Best of Sicily
Food & Wine
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It was a long time coming. Very long. Almost four thousand years, in fact. But Sicilian wines have finally asserted themselves on the international stage. The last few years have seen some remarkable vintages, some from wineries barely known outside Sicily just five years ago. More modern techniques in viticulture and winemaking, coupled with the unique blending of local Sicilian grape varieties and international ones, has spawned a new industry. Among whites, it's no longer unusual to encounter an insolia, damaschino or grillo blended with chardonnay. Sicilian reds used to be infamously strong and overbearing, but the distinctive nero d'avola is often preferred in its purest varietal form, with no help from cabernet sauvignon. Until recently, Sicily was best known for fortified dessert wines such as Marsala, passito and moscato. In some years, the island provided as much as thirty percent of Italy's total production, with the Sicilian product considered little more than a fortifying agent in other wines or an economical wine sold in bulk. That's changing, and chefs in New York, London and Tokyo are taking note. Sommeliers who once associated Sicily exclusively with the sweet Marsala used in cooking now sell the best Sicilian table wines for as much as sixty dollars a bottle. Some of the "new" Sicilian wines, such as nero d'avola, which has been compared to syrah, age particularly well.
Planeta, Fazio, Sant'Anastasia and Donnafugata stand out among the newly popular wineries, with Spadafora and a few others now emerging as serious contenders. Under the direction of the late Count Giuseppe Tasca, Tasca d'Almerita (and its consistently superior Regaleali) has been making fine wines for decades and is still family owned. The older Salaparuta, best known for its reliably drinkable if undistinguished Corvo, is now owned by the Sicilian regional government. That's a story in itself, but the winery still produces a few remarkable wines thanks to an enlightened and gifted oenologist "imported" from northern Italy's Piedmont region.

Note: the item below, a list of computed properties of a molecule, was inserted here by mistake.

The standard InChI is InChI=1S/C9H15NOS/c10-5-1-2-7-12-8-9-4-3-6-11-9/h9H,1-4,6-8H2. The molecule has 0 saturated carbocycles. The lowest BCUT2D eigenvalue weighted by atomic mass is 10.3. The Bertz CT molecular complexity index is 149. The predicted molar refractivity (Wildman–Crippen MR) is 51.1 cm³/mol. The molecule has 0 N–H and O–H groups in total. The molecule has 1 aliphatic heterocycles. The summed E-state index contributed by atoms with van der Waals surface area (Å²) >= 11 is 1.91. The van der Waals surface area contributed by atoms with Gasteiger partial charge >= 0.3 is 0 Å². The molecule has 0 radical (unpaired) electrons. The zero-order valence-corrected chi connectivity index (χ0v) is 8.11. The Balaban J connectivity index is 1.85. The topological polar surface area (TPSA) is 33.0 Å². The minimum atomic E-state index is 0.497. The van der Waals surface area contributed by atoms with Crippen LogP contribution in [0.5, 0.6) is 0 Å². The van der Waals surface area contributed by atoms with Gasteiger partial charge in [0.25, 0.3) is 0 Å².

Sicily's rich soil and dry climate --almost too dry the last few summers-- are second to none for production of great grapes. The magic is in the method. Newer harvesting techniques, for example, ensure that the grapes retain their flavour in time for fermentation. Most of the newcomers are from western or west-central Sicily, though the Etna region has not been overlooked entirely. What Sicilian vintners have achieved in the last six years is nothing short of brilliant.
The fact that the better wines are being produced on Sicilian family estates doesn't mean that these should be confused with the "house" wines created by numerous would-be "experts" whose knowledge of viticulture, harvesting or oenology is, at best, limited. Consider that the few houses we've mentioned are run by sophisticated vintners who, for example, prune the vines by as much as thirty-five percent to concentrate the grapes' flavour, then harvest the fruit at night (to avoid destructively torrid Sicilian autumn days), storing the grapes in cooled vats to forestall premature fermentation which can hinder bringing out the product's distinctive bouquet. Obsessed with quantity, Sicily's average backyard vintner doesn't pursue such methods. Not all nero d'avolas are created equal. Some of the privately-produced Sicilian reds are considerably higher in alcohol and density than the better ones produced by the emerging Sicilian wineries that are taking the international market by storm. Creating a great wine entails more than having your local produce fermented and then bottled under your own private label and riding the tails of a trend. This is obviously an important factor in selecting Sicilian wines here in Sicily, but the arcane private labels are rarely exported, so don't worry about them clouding your choice in London, New York, Tokyo or Toronto.
Sicily's traditional varietals are one thing, while the newer, complex blends are quite another. The new legal geographical designations (which Italians call DOC for "controlled denomination of origin") don't mean much. Regional whites like bianco d'Alcamo, though not without their merits, have yet to make their mark among oenophiles. In fact, they're still way too far of the mark to deserve serious consideration by connoisseurs. Italians don't take them very seriously yet, choosing instead to judge each vintage wine on its own merits. Maybe that's how it was meant to be. Meanwhile, the new Sicilian wines are winning awards at wine tastings and muscling their way into wine critics' lists around the world.
Author's Note: Best of Sicily's Sicilian wine page is a good primer if you're interested in Sicilian wine generally.
About the Author: Roberta Gangi has written numerous articles and one book dealing with Italian cultural and culinary history, and several food articles for Best of Sicily Magazine.